Population profiling

Through a prospective and experimental study, individuals who underwent bariatric and metabolic surgery by videolaparoscopy for more than one year, using Roux-en-Y gastric bypass (RYGB) or sleeve gastrectomy (GV) techniques, were included. In this study, a convenience sampling was performed. The individuals were selected in the nutrition service of a multiprofessional clinic, located in the city of São Paulo, Brazil. Excluded from the study were individuals: aged less than 18 years, who had other surgical procedures; possible changes in taste during the sensory testing period, such as pregnant women, smokers, with severe or acute infectious and/or inflammatory processes, and those who did not complete the sensory test.

The individuals were informed about the research procedures and signed an informed consent form.

The research was approved by the Research Ethics Committee of the FMABC University Center, with number 1.781.449.

The study was divided into selection of formulations containing whey proteins, recruitment of panelist, sensory and chemical analysis of the formulations, as described in Fig. 1.

Fig. 1
figure 1

Study flowchart

The group of panelists recruited answered a self-completed questionnaire about habits and attitudes towards the consumption of protein supplements, a questionnaire of food recall of a usual day and participated in the hedonic tests of preparations added with protein supplements, for the attributes appearance, flavor, aroma, color and texture.

Recipes selection

For this work, the authors of this research carried out a bibliographic survey of recipes, with the objective of bringing new possibilities to individuals undergoing bariatric surgery. In the selection of recipes, easy-to-reproduce preparations were considered, containing easily accessible ingredients, accessible cost and foods containing a high protein content. They were tested at the Laboratory of Dietetic Techniques at the Centro Universitário FMABC, Brazil.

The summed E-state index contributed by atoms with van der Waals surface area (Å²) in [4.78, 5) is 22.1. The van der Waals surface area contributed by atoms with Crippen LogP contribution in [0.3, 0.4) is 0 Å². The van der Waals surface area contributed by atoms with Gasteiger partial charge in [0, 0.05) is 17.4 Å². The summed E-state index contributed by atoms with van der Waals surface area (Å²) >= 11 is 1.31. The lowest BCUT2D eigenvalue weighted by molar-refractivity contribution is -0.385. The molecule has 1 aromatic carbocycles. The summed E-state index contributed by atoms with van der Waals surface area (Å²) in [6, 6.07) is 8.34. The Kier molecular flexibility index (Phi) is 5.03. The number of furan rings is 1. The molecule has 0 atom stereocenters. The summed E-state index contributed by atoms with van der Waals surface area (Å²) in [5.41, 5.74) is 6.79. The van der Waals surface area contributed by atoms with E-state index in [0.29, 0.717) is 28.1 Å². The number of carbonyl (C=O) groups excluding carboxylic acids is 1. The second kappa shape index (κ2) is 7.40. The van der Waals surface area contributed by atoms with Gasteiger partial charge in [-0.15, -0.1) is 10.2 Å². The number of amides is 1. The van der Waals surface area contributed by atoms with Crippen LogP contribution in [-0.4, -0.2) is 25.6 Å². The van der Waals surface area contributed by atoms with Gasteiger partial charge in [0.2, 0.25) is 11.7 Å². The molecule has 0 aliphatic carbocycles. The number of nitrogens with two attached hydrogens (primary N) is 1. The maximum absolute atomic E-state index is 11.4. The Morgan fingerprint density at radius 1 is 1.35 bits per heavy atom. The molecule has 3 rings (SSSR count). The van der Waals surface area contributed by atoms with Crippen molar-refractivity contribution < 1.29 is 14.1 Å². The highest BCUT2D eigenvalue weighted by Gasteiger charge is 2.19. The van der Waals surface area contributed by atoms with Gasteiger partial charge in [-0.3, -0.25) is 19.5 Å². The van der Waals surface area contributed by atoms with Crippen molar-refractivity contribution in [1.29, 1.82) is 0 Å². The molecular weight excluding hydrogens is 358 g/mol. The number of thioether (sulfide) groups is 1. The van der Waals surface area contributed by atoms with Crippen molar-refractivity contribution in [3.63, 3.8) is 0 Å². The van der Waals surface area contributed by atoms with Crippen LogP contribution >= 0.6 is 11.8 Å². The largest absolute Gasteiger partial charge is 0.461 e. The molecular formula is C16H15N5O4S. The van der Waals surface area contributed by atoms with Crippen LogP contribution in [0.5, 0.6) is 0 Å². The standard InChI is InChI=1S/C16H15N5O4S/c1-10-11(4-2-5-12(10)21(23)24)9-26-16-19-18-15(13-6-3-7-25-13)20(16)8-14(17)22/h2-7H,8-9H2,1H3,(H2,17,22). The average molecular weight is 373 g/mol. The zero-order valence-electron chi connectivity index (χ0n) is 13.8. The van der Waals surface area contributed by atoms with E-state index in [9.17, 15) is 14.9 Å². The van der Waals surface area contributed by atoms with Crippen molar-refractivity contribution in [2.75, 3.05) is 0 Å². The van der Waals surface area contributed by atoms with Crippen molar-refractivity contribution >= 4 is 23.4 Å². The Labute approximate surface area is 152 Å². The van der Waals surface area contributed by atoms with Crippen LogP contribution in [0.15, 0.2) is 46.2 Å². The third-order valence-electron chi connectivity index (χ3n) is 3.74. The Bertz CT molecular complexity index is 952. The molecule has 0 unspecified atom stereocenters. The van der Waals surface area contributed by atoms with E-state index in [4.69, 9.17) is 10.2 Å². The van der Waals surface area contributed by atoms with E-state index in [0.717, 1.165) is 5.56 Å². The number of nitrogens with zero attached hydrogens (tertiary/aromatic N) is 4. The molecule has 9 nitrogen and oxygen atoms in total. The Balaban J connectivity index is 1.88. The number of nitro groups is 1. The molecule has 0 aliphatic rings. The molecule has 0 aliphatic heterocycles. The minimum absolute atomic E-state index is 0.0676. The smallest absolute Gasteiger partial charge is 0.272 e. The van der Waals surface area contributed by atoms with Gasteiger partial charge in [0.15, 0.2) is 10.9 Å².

Among the 78 selected initial recipes, 23 were separated for the lab tests. Seventeen of those were excluded due to large amounts of ingredients, ultra-processed foods, and the difficulty level in reproducibility. Therefore, six of them were selected to sensorial analysis.

During the selection of the recipes, the following aspects were considered: low sodium and fat content, high protein level and few ingredients, in natura and minimally processed food, easy execution, yield in small portions, sweet and salty to used for consumption throughout the day (snacks and main meals), adapted according to the individuals who were submitted to bariatric and metabolic surgery needs. The ingredients used followed the recommendations of the Food Guide for the Brazilian Population [10].

The selected recipes were chickpea quiche (code 0422), humus (code 1306), meatballs in tomato sauce (code 2431), cocoa bean cookie (code 5160), yam dumpling with meat (code 6597), chocolate flan (code 9539), with the addition of the supplement in all of them.

The supplement in question contained isolated and partially hydrolyzed whey proteins (92% WHI), neutral flavor, brand Vitafor®, purchased by the researcher himself. The supplement used is a source of BCAA, L-glutamine, L-proline and L-arginine, in addition to containing protein peptides such as glycomacropeptides, alpha-lactoalbumin, lactoferrin and low levels of carbohydrates, lipids and sodium.

The dilution of the protein supplement was carried out as follows: the protein supplement was first mixed with the liquids at room temperature of each recipe, to form a paste and homogenized for about 2 to 3 min, then the other ingredients were added following the instructions of each recipe.

Sensorial analysis

The sensorial analysis was taken place in the Laboratory and Didactic Kitchen of Procedures and Culinary Techniques Applied to Nutrition, School of Public Health, University of São Paulo, Brazil (FSP/USP).

The recipes, after ready, were arranged in identical containers, numbered, and then subjected to a blind experimental study, in which individuals volunteered themselves to taste the food, without knowing the composition of the recipe.